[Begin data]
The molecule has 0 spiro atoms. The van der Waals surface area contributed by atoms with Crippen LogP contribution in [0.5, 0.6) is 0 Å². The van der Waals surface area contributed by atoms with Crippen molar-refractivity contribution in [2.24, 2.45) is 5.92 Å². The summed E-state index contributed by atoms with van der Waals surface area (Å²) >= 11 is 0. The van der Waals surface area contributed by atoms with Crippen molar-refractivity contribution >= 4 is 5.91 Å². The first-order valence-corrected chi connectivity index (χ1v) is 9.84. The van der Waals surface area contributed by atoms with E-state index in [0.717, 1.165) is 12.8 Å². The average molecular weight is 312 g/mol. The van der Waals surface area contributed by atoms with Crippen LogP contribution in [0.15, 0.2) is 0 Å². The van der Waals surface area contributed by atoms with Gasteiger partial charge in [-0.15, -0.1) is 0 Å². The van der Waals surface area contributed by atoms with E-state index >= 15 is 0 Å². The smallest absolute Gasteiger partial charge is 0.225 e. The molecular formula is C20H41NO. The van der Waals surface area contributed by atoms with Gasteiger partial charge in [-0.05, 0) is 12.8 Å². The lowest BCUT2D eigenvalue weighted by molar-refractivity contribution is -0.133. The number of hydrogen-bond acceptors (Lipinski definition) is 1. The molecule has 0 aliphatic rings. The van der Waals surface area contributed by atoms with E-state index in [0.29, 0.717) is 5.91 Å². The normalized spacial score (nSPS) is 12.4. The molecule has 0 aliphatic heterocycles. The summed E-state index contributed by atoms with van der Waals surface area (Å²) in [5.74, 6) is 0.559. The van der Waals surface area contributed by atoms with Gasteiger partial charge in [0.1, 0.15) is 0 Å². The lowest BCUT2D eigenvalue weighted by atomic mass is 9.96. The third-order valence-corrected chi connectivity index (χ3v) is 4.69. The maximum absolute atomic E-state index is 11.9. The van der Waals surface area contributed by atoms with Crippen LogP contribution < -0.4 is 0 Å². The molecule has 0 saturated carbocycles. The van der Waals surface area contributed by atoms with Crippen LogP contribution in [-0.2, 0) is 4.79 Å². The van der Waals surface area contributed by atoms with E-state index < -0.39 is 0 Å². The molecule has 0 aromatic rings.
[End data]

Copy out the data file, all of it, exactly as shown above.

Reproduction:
The molecule has 0 spiro atoms. The van der Waals surface area contributed by atoms with Crippen LogP contribution in [0.5, 0.6) is 0 Å². The van der Waals surface area contributed by atoms with Crippen molar-refractivity contribution in [2.24, 2.45) is 5.92 Å². The summed E-state index contributed by atoms with van der Waals surface area (Å²) >= 11 is 0. The van der Waals surface area contributed by atoms with Crippen molar-refractivity contribution >= 4 is 5.91 Å². The first-order valence-corrected chi connectivity index (χ1v) is 9.84. The van der Waals surface area contributed by atoms with E-state index in [0.717, 1.165) is 12.8 Å². The average molecular weight is 312 g/mol. The van der Waals surface area contributed by atoms with Crippen LogP contribution in [0.15, 0.2) is 0 Å². The van der Waals surface area contributed by atoms with Gasteiger partial charge in [-0.15, -0.1) is 0 Å². The van der Waals surface area contributed by atoms with E-state index >= 15 is 0 Å². The smallest absolute Gasteiger partial charge is 0.225 e. The molecular formula is C20H41NO. The van der Waals surface area contributed by atoms with Gasteiger partial charge in [-0.05, 0) is 12.8 Å². The lowest BCUT2D eigenvalue weighted by molar-refractivity contribution is -0.133. The number of hydrogen-bond acceptors (Lipinski definition) is 1. The molecule has 0 aliphatic rings. The van der Waals surface area contributed by atoms with E-state index in [0.29, 0.717) is 5.91 Å². The normalized spacial score (nSPS) is 12.4. The molecule has 0 aliphatic heterocycles. The summed E-state index contributed by atoms with van der Waals surface area (Å²) in [5.74, 6) is 0.559. The van der Waals surface area contributed by atoms with Gasteiger partial charge in [0.1, 0.15) is 0 Å². The lowest BCUT2D eigenvalue weighted by atomic mass is 9.96. The third-order valence-corrected chi connectivity index (χ3v) is 4.69. The maximum absolute atomic E-state index is 11.9. The van der Waals surface area contributed by atoms with Crippen LogP contribution < -0.4 is 0 Å². The molecule has 0 saturated carbocycles. The van der Waals surface area contributed by atoms with Crippen LogP contribution in [-0.2, 0) is 4.79 Å². The van der Waals surface area contributed by atoms with E-state index < -0.39 is 0 Å². The molecule has 0 aromatic rings.